"Finding Jack," by Gareth Crocker (St. Martin’s Press, 304 pp.)
In his debut novel, Gareth Crocker pays homage to thousands of unsung war heroes: dogs. Highly trained and fiercely loyal, canine soldiers risk their lives for their fellow fighters with little fanfare. Some 50 years ago, a reported 4,000 dogs served in Vietnam, where they sniffed out explosives and led troops to safety. After the conflict ended, however, only 200 of them made it home. The rest, labeled “surplus military equipment,” were left behind. From such distressing facts Crocker builds the premise of Finding Jack.
After a great personal tragedy, Fletcher Carson enlists to fight in Vietnam. There his nights are haunted by the past and his days by the horrors of war. When a critically wounded yellow Labrador limps toward his unit, Fletcher feels compelled to save him – against his lieutenant’s order. Jack, as he comes to be named, miraculously survives, and a bond is irreversibly tied.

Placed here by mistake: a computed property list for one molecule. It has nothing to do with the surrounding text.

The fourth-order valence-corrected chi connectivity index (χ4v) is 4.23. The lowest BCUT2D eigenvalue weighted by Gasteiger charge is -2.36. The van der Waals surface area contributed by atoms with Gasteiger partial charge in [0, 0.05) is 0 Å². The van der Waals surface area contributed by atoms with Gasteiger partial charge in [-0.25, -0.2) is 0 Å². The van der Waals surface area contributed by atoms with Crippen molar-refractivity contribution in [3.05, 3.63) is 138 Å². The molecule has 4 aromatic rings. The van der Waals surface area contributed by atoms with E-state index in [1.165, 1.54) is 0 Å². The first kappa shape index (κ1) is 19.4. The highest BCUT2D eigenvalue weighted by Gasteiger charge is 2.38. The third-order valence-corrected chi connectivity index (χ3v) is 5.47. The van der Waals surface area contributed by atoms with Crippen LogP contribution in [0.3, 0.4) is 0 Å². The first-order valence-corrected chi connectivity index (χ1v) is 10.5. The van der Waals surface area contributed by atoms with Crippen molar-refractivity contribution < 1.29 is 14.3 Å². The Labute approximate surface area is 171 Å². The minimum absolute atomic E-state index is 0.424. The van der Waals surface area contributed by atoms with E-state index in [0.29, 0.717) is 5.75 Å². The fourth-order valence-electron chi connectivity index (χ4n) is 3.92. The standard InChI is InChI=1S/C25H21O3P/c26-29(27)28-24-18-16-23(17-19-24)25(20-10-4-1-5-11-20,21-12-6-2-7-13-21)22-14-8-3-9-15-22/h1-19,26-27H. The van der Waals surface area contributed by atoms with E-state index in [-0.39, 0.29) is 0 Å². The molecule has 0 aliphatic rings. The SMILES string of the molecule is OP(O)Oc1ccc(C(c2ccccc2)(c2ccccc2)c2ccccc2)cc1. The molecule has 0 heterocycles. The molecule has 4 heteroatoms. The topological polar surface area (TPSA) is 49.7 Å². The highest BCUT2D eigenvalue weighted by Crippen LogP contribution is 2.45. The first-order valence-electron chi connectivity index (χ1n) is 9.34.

Though speckled with dramatic and, frankly, implausible plot points (top secret missions, perpetually selfless protagonists, and a 350-mile trek through the enemy-infused jungle), the novel is quick and captivating. Ultimately, it’s not the sensational Hollywood-style action that will stick with readers, but instead the humbling, eternal friendship between man and dog.